Sometimes it’s useful to have the same route conditionally map to different controllers. To illustrate this, imagine we have a blog with categories and posts, each of which have a similar URL,
/some-category for categories and
/some-post for posts. Our
routes.rb file looks something like this:
get ':slug', to: 'categories#show' get ':slug', to: 'posts#show'
So how do we know to which controller a request has to go? The routes would be identical, but only one can match, and doing a redirect from one controller to the other seems very dirty and not the Rails way.
Fortunately, Rails offers a mechanism to solve this problem, we can use constraint classes for these routes, which can determine if a request matches a route. Such a constraint class looks like this:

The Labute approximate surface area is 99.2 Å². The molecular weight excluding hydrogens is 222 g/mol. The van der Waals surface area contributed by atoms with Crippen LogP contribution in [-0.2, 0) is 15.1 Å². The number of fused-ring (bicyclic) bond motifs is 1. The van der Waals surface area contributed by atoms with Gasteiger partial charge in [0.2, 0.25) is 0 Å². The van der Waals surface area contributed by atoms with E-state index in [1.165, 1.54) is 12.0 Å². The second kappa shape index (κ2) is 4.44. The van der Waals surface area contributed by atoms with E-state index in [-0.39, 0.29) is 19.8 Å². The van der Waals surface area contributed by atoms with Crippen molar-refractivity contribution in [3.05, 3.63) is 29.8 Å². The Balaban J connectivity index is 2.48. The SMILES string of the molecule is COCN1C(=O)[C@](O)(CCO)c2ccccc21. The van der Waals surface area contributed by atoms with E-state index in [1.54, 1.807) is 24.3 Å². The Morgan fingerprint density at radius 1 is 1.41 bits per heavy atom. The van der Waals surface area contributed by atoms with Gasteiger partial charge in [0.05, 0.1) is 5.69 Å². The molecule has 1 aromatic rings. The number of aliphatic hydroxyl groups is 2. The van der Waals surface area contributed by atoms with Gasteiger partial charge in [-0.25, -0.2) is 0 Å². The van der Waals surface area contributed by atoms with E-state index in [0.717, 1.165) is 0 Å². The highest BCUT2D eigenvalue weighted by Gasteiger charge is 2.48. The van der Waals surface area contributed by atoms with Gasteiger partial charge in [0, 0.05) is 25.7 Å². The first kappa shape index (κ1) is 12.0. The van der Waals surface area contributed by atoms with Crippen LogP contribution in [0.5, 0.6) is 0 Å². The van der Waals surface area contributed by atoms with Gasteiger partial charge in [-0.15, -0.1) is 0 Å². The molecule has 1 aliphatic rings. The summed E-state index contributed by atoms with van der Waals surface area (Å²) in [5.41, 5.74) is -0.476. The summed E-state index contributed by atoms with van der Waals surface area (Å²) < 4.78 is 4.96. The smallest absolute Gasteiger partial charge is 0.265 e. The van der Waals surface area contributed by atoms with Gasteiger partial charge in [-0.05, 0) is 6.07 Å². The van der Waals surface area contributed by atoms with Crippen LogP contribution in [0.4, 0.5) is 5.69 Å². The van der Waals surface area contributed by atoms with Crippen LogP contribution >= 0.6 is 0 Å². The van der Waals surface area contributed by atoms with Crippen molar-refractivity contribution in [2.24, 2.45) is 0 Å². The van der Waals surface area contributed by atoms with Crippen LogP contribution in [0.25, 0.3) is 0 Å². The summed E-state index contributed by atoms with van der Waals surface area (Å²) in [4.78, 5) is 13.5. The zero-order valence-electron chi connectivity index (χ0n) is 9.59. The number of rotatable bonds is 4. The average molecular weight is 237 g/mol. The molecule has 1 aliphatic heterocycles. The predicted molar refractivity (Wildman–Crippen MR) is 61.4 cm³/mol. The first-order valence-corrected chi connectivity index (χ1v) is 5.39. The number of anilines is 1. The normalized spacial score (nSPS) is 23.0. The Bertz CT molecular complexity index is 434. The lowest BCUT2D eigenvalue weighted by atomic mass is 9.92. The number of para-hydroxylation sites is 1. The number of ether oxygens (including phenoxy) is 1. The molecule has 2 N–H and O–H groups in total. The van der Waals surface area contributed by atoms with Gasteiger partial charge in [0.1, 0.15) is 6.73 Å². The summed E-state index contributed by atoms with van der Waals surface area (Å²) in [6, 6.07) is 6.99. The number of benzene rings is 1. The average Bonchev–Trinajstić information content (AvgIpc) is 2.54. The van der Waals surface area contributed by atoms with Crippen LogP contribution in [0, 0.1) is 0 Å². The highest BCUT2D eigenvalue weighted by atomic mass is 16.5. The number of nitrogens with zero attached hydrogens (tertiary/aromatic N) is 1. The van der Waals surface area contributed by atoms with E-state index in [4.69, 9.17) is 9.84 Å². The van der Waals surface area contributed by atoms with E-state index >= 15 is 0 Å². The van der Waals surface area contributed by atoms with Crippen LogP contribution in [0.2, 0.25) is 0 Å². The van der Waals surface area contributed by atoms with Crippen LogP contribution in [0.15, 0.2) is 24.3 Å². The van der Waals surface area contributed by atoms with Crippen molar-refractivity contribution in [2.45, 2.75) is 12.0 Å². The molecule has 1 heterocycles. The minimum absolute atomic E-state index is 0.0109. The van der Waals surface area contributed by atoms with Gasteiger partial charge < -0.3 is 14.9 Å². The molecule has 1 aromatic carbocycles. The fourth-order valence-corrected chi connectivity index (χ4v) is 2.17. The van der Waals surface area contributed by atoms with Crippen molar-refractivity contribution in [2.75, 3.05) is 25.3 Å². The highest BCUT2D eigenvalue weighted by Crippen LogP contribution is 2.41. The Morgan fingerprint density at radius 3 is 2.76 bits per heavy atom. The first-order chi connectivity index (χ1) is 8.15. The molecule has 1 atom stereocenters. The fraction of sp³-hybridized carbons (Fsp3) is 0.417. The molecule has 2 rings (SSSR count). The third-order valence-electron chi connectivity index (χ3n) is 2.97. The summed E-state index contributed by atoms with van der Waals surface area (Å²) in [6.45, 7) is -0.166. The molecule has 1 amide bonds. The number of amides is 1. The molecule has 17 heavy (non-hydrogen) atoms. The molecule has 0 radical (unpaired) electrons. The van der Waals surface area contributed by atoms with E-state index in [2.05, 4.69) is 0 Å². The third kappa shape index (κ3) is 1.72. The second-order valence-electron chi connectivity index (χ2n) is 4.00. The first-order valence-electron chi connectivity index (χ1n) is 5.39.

class CategoryConstraint def matches? Category.where(slug: request.path_parameters[:slug]).exists? end end
true, then the request matches the route it’s attached to. Otherwise, the next route is being matched against. This constraint class checks if there’s a
Category for a slug.
Now place this class in
lib/category_constraint.rb. Don’t forget to restart the server to make sure the class is loaded. Next, we have to add the constraint in our routes:
get ':slug', to: 'categories#show', constraints: CategoryConstraint.new get ':slug', to: 'posts#show'
Now the category route only matches if a
Category with the requested slug actually exists, otherwise it matches against the posts route.
You could add another constraint to the posts route, and let it match against another route if neither a category nor post exists. Or you could have it eventually display a 404 page or do a redirect.